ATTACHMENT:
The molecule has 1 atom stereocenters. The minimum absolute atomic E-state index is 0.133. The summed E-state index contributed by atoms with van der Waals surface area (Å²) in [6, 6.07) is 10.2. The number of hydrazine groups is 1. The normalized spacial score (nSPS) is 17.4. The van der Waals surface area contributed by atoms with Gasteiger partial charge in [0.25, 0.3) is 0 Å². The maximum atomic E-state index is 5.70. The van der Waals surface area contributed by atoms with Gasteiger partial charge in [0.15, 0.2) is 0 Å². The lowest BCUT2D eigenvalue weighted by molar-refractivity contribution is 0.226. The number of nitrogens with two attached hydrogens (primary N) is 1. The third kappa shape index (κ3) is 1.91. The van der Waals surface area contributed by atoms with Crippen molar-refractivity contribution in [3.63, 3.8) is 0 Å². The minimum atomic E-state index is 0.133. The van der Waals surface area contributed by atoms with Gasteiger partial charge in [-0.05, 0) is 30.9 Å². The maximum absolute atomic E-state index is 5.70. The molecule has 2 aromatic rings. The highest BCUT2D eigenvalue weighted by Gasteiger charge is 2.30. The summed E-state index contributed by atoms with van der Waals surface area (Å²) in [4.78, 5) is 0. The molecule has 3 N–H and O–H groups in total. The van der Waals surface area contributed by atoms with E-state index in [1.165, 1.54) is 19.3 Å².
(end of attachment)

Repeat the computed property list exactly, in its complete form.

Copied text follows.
The molecule has 1 atom stereocenters. The minimum absolute atomic E-state index is 0.133. The summed E-state index contributed by atoms with van der Waals surface area (Å²) in [6, 6.07) is 10.2. The number of hydrazine groups is 1. The normalized spacial score (nSPS) is 17.4. The van der Waals surface area contributed by atoms with Gasteiger partial charge in [0.25, 0.3) is 0 Å². The maximum atomic E-state index is 5.70. The van der Waals surface area contributed by atoms with Gasteiger partial charge in [0.15, 0.2) is 0 Å². The lowest BCUT2D eigenvalue weighted by molar-refractivity contribution is 0.226. The number of nitrogens with two attached hydrogens (primary N) is 1. The third kappa shape index (κ3) is 1.91. The van der Waals surface area contributed by atoms with Crippen molar-refractivity contribution in [3.63, 3.8) is 0 Å². The minimum atomic E-state index is 0.133. The van der Waals surface area contributed by atoms with Gasteiger partial charge in [-0.05, 0) is 30.9 Å². The maximum absolute atomic E-state index is 5.70. The molecule has 2 aromatic rings. The highest BCUT2D eigenvalue weighted by Gasteiger charge is 2.30. The summed E-state index contributed by atoms with van der Waals surface area (Å²) in [4.78, 5) is 0. The molecule has 3 N–H and O–H groups in total. The van der Waals surface area contributed by atoms with E-state index in [1.165, 1.54) is 19.3 Å².